Not only did the women organize and staff a modern industrial scale kitchen that at the height of the strike served as many as 10,000 strikers and their families in a single day. The also staffed a well-equipped dispensary which after the strike took a violent turn resembled a combat field hospital patching up scores of injured workers a day. The performed clerical and courier duties, organized their own demonstrations and marches, and pressured landlords to forgo evictions. Some women served with the scout pickets who roamed the city looking attempts to run trucks and move goods. Others even volunteered with the flying picket squads that were dispatched from strike headquarters when the scouts reported the need.
|Teamster Flying pickets intercept a driver and counsel him.|
All of this was made possible because the Teamster leadership rented a huge vacant garage as strike headquarters. It was large enough to easily accommodate up to 1,000 people, most of them assigned to the flying picket squads that worked around the clock. In addition to the kitchen and dispensary, the building accommodated a large machine and repair shop which kept a fleet of 100 trucks and cars of the flying squadrons in repair and eventually housed a daily newspaper that circulated 10,000 copies a day.
Four phone lines were constantly monitored taking calls from the scouts reporting from the many pay phones that were in almost every establishment and in free-standing phone booths on many corners. A call would come in, a courier would run the message to one of the dozens of flying squads waiting, and they would be speeding off in automobile or trucks with in minutes. When the strikers discovered the four phone lines were tapped they quickly employed codes that changed daily. The strikers also had a shortwave radio that was able to monitor all police calls.
All of this was up and running from the first day of the strike. Regular pickets were maintained at all of the main freight terminals, especially in the critical Market District and forty roads into the city were monitored. The roving scout pickets included many on motorcycles. Employers were stunned at how completely effective the Teamster picketing system worked. Virtually nothing was moving in the city but the trucks of the Farm Holiday Association and unionized coal and milk delivery.
The first days of the strike were as peaceful as they were effective. Pickets and flying squads were unarmed and instructed to prevent trucks from moving by swarming them with scores of bodies. The Citizen Alliance leaders seemed dazed by how tightly the city was shut down.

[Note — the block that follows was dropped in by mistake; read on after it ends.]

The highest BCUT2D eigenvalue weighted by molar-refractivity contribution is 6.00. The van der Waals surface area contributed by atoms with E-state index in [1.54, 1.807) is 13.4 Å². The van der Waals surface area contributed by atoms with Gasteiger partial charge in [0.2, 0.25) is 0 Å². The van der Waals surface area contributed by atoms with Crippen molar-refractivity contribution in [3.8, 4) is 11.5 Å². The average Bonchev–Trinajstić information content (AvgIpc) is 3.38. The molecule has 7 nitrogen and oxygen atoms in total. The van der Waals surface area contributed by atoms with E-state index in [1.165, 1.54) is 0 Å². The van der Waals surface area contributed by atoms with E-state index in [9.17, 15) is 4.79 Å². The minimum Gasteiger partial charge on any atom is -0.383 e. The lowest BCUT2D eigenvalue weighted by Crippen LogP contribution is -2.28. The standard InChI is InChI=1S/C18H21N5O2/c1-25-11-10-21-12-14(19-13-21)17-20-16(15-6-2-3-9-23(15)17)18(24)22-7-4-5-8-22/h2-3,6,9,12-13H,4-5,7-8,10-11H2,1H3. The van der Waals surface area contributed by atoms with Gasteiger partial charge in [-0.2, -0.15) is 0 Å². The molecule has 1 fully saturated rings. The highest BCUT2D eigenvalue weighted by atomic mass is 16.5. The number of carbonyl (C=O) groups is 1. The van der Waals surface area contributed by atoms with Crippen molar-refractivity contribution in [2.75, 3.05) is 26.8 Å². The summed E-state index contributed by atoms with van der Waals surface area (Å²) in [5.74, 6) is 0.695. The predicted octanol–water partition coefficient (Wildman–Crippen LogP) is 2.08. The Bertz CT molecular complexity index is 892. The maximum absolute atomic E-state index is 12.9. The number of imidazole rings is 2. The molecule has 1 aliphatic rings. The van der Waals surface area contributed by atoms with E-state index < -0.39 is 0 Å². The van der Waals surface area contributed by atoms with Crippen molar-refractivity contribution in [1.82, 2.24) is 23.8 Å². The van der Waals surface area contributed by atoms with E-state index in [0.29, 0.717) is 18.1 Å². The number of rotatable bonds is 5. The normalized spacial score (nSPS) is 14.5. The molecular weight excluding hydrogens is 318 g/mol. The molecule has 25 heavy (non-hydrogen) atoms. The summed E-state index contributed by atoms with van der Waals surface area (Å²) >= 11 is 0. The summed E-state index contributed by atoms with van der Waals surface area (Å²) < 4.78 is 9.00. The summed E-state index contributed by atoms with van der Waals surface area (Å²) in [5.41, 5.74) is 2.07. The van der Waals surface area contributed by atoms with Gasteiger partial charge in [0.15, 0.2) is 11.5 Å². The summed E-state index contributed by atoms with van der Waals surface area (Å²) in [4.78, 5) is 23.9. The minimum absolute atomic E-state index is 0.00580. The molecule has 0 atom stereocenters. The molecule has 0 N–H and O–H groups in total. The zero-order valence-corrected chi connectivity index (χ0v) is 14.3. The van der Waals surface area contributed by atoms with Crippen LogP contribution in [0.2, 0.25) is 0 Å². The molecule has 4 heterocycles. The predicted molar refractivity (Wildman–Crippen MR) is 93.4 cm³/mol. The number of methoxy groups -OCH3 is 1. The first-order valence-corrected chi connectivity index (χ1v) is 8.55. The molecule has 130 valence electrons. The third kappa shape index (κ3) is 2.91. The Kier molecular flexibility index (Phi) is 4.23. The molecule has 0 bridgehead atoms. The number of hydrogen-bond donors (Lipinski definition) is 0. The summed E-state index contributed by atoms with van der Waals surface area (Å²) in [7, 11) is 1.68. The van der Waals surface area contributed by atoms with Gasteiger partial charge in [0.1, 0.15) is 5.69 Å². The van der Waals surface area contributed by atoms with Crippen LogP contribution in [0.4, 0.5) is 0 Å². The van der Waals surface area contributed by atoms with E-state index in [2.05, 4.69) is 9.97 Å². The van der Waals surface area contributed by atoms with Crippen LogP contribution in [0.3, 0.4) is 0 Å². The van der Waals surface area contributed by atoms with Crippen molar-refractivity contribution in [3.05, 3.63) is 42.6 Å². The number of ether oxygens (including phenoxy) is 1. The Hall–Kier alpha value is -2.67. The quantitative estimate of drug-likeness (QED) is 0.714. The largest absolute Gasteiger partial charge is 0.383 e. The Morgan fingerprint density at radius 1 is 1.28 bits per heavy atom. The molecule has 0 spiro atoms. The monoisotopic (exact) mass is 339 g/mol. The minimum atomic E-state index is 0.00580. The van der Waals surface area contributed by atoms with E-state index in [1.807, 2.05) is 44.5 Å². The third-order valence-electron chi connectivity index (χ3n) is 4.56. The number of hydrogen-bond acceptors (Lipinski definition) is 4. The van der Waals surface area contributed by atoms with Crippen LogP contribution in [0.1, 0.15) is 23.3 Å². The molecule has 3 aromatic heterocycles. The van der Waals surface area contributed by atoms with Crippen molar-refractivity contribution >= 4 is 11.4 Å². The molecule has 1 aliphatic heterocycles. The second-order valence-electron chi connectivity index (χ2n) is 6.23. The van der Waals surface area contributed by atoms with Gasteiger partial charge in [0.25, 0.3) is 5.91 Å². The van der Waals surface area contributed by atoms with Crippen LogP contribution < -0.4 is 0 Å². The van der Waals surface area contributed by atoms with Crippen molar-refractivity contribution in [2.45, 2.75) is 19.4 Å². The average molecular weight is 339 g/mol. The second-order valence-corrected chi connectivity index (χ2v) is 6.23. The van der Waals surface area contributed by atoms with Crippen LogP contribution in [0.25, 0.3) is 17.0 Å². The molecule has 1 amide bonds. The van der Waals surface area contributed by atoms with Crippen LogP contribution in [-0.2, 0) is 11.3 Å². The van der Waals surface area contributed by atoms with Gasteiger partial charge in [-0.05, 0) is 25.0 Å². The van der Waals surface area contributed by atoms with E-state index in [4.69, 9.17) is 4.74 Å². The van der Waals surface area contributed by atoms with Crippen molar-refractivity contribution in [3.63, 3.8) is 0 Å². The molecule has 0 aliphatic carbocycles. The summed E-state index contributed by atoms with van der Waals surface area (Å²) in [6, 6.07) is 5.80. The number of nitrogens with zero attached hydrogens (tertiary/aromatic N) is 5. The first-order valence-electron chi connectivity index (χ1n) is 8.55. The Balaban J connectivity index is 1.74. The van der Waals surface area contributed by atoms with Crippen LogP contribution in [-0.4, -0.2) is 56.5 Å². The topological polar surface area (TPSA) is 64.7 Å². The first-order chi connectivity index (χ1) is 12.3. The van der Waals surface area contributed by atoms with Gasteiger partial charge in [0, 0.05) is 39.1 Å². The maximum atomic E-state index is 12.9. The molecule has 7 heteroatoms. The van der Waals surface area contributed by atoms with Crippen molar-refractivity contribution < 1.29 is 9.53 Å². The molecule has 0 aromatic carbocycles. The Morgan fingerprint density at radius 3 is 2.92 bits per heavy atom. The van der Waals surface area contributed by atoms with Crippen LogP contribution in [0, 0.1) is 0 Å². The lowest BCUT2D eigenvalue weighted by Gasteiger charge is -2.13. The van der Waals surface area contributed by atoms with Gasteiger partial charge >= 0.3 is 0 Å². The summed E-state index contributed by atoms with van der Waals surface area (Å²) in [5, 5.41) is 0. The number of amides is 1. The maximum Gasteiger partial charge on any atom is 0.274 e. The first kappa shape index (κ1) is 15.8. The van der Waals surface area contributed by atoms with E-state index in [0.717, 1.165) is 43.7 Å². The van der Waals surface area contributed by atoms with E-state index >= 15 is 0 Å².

But the bosses had made preparations as well. They already employed a small army of spies and the usual plug-uglies who could always be hired to beat on workers. They had a cooperative Police Department swore many of them in as special police. The bosses set up their own strike headquarters and their own flying squads. As the conflict quickly deepened they sent out a call for a “mass movement of citizens” to oppose the strike and began organizing their citizen army or militia. Merchants, professional men, managers, other “respectable” white collar workers and their sons flocked to the banner. They were well armed and equipped and put under the command of officers and World War I combat veterans, including some who held high positions in their companies and on the Board of the Citizens Alliance.
Seldom was the class war so stark, with the employers not just hiding behind the police and the usual hired thugs, but fielding an ideologically driven army of their own kind. With both sides now well organized an explosive confrontation was inevitable. When it came it would change the face of the strike and the conflict.
Early on Saturday, May 19 one of the Alliance spies lured a flying squad made up of both male and female pickets with a false phone report that trucks were trying to unload newsprint at the loading docks of the two daily newspapers. It was a well-planned trap. When the flying pickets arrived on the scene, they were surrounded by a large body of police, special police, and citizen militia and were brutally beaten inflicting several serious injuries. Abruptly the whole character of the strike changed.